On June 7, 2018, the Journal of Pediatric, Maternal & Family Health published a case study documenting chiropractic helping an infant suffering with infantile colic, gastroesophageal reflux disease (GERD), failure to thrive, and breastfeeding difficulties.
The study begins by acknowledging that chiropractic is growing in popularity as a non-allopathic form of healthcare. The authors report that most adults seeking chiropractic do so for musculoskeletal type complaints while children who are brought to the chiropractor usually are seeking help for non-musculoskeletal conditions.
It may be common for infants to spit up after a meal, however, frequent vomiting associated with discomfort and difficulty feeding or weight loss is considered more serious and is known as gastroesophageal reflux disease, (GERD). According to the American Family Physician, “Infantile colic, is defined as episodes of crying for more than three hours a day, for more than three days a week, for three weeks in an otherwise healthy child.”
The term “failure to thrive” is used when an infant fails to gain weight or experiences an inappropriate weight loss. There are a number of mechanisms that can facilitate this problem including breastfeeding issues which prevent the infant from getting proper nutrition.
In this case, a 3½-month-old infant girl was brought to the chiropractor by her parents. The girl’s mother reported that her infant daughter suffered from severe infantile colic, acid reflux, had breastfeeding difficulties, and was medically diagnosed as failure to thrive.
It was reported that starting at 3-weeks of age, the infant began struggling to eat, pulling away from her mother’s breasts, arching her back, and crying inconsolably. Medical physicians prescribed a number of medications that had no effect. At one point, the infant was hospitalized due to her weight loss.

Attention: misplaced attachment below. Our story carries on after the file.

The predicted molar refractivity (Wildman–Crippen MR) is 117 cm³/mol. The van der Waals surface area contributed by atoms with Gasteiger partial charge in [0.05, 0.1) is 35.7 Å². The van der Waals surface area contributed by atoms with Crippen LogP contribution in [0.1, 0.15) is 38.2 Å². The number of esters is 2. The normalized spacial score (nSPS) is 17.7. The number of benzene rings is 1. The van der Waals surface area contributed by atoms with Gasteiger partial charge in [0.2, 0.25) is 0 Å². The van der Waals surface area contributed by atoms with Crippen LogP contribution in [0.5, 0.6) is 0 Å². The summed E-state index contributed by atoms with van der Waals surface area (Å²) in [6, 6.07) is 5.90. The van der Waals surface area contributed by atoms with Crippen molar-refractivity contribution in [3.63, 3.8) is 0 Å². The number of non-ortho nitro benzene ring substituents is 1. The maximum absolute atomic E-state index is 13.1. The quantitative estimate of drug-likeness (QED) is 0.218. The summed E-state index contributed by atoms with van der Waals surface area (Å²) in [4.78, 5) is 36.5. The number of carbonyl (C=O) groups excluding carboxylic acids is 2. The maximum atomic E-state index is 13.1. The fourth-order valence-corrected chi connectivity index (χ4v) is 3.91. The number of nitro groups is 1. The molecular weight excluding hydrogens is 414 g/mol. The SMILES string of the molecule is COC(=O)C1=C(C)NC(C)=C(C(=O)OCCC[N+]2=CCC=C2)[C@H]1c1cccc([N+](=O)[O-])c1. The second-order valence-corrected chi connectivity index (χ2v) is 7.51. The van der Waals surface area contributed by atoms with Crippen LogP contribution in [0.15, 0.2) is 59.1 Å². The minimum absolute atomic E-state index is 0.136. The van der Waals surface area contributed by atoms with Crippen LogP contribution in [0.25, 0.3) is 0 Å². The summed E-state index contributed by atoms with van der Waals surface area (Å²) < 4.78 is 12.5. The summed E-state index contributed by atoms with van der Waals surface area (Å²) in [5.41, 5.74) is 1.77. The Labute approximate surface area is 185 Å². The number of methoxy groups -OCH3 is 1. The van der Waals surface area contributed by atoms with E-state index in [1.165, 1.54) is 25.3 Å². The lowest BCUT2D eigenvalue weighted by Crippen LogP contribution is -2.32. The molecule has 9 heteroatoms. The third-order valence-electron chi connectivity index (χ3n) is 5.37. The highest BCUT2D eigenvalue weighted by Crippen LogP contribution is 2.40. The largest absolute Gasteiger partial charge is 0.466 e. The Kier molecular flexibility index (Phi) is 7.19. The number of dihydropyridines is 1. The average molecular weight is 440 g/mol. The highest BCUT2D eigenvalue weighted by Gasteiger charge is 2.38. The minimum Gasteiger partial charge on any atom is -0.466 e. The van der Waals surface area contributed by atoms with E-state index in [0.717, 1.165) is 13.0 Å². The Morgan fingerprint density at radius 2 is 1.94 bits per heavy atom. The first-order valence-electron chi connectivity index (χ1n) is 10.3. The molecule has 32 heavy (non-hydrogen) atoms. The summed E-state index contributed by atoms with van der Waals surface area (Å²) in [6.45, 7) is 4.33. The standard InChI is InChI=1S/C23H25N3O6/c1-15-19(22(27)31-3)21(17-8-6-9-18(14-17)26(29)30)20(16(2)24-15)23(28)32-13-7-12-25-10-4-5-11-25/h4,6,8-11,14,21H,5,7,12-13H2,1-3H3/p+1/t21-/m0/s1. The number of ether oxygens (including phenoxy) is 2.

A chiropractic examination was performed which included age and size appropriate spinal palpation with a recumbent postural analysis. Subluxations were determined to be present and a specific pediatric adjustment was given.
Following the infant girl’s first chiropractic adjustment, her mother reported that her daughter’s breastfeeding latch had improved. After the second adjustment, it was reported that the baby began to play more. By the fourth adjustment, the baby was rolling over, had increased the amount of breast milk she would consume by 50%, and began babbling. Additionally, the baby’s acid reflux had improved and she was less fussy. By the eighth visit, the baby had gained enough weight that her pediatrician was no longer concerned about her weight and canceled a referral to a gastrointestinal specialist.
In their conclusion the authors wrote, “We reported the successful chiropractic care of 3½-month old female suffering from acid reflux and medically diagnosed as failure to thrive. This study opens the possibility that similar patients may benefit from chiropractic care. This study provides supporting evidence that infants presenting similarly may benefit from management of vertebral subluxation.”